1 of 1 people found the following review helpful
4.0 out of 5 stars "You once said that you liked Happy Endings." -- Pulp 18 Dec. 2003
By Andrew McCaffrey - Published on Amazon.com
Format: Paperback
When I first read HAPPY ENDINGS, I was amused. Reading it again in 2003, I was downright tickled. This book is hilarious; I couldn't stop laughing. (And, no, I wasn't laughing at the book, I was laughing with it.) Paul Cornell combines many things together in a way that I wouldn't have thought possible. HAPPY ENDINGS celebrates the publication of the fiftieth New Adventure, manages to tie up loose ends from the previous forty-nine novels, and still arrives with a story that is much more entertaining than it has any right being.
HAPPY ENDINGS is primary the story of companion Bernice Summerfield's marriage to that horribly one-dimensional character from the previous novel. While the plot does make very few journeys outside that premise, it rarely wanders away from the wedding story for very long. After bringing the Relatively Happy Couple to the proverbial sleepy English village of Cheldon in the year 2010, the Doctor spends most of the story scurrying around, importing aliens from all over time and space. The characters amuse themselves in various subplots relating to the wedding. Most of the scenes and sequences are surprisingly short, but this just helps the novel maintain its pleasantly quick pace.
It should be mentioned, of course, that not all of the tie-ins to previous novels are successful. In fact, the book opens with a shockingly poor coda to THE HIGHEST SCIENCE, which only served to remind this reader of just how annoying that story was. Thankfully, the vast majority of the successive references are much more fun, and, indeed, much less awkward. Once the book really gets going, the past slips smoothly into the present, and while it's still obviously a continuity fest, it somehow manages to integrate these pieces well.
As for the plot, well, it's practically nonexistent. Which is a relief to be honest. The story is purely a romp and the narrative follows the romp in whatever direction it decides to lurch rather than sticking purely to plot lines. The result is hugely enjoyable and utterly unpredictable. It shouldn't come as a surprise that some of the book's least good moments are those when the plot rears its angry little head and demands attention. (The other least good moments are, of course, the now hopelessly out of date rec.arts.drwho in-jokes.)
I almost always enjoy the actual process of reading Cornell's prose, even in the books that I didn't like. And I think the writing here ranks with his best. The sentences and words have a wonderful free-flowing quality to them. They just pour gently off the page with me scarcely aware of the fact that I'm reading them. In other, weightier stories, Cornell would successfully use this to throw some stunning and shocking things at the audience. In this book, he manages to sneak some hilarious jokes under the reader's radar until the punch line leaps right off of the page for maximum impact.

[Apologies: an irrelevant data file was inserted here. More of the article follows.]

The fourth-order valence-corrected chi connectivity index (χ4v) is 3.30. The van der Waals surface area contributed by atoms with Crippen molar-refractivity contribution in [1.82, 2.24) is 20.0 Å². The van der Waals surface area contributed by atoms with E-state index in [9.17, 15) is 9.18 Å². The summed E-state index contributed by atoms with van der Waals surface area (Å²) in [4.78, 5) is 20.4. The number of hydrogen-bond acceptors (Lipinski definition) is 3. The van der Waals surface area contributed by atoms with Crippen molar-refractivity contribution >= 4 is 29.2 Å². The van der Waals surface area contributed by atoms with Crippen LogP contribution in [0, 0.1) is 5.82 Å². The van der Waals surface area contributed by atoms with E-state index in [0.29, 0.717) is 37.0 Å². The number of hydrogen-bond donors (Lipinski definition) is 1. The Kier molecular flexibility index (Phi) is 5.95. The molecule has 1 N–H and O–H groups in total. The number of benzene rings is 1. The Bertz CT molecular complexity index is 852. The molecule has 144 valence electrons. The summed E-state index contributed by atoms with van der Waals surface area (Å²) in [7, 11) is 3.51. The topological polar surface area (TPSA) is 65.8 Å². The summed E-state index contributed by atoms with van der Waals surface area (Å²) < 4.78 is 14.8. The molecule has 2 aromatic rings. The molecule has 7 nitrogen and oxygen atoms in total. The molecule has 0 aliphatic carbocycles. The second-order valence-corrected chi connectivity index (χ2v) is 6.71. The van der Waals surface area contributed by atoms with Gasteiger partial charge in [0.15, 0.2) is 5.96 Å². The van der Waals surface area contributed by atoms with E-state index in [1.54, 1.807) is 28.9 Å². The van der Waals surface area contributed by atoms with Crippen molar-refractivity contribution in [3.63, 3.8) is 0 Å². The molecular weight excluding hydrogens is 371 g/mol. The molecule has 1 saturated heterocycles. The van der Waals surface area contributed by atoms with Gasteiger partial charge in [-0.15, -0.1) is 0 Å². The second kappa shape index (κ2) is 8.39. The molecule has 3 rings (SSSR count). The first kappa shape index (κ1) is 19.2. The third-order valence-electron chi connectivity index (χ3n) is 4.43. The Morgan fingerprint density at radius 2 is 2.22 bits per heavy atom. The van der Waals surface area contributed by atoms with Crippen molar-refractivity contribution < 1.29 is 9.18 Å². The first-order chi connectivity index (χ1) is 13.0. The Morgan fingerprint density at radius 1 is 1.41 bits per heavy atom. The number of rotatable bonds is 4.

It shouldn't (indeed, it can't) be forgotten that this is primary a book for the fans of the New Adventures, and it's almost impossible to appreciate it in any other way. Most of the great scenes are built around those whimsical set pieces that would most appeal to those warriors who have braved the prose that had come before. Some of the book's more successful passages include Sherlock Holmes and Roz Forrester solving a case together, the UNIT family getting one last story together, and Dr. Watson jealously regarding Benny's fiancé. Other moments, such as Brigadier Lethbridge-Stewart and Kadiatu Lethbridge-Stewart finally coming face to face, are unabashed attempts to stroke the average fan's funny-bone, yet they work.
I was surprised by how much I enjoyed this reading of HAPPY ENDINGS. Of course, the last time I read the book, I didn't have nearly as many New Adventures under my belt as I do now, so probably caught many more of the jokes this time around. But even the sections that weren't specifically funny were, at the very least, entertaining. And as a romp celebrating the past and present, it's hard to ask for more than that.
1 of 1 people found the following review helpful
4.0 out of 5 stars For Sale: Used 1996 "Doctor Who" Yearbook 2 Dec. 2002
By Jason A. Miller - Published on Amazon.com
Format: Paperback
I'm not sure how often a series of TV tie-in books gets celebrates its 50th volume. On the other hand, I'm quite sure that when it does happen, very rarely is the occasion as voluble as "Happy Endings".
50 volumes of original "Doctor Who" novels was, make no mistake, a big deal. Where most tie-in novels supplement an ongoing TV series (the gold standard being "Star Trek"), the New Adventures of Doctor Who had a different aim: to replace a series that ended two years before the first book came out.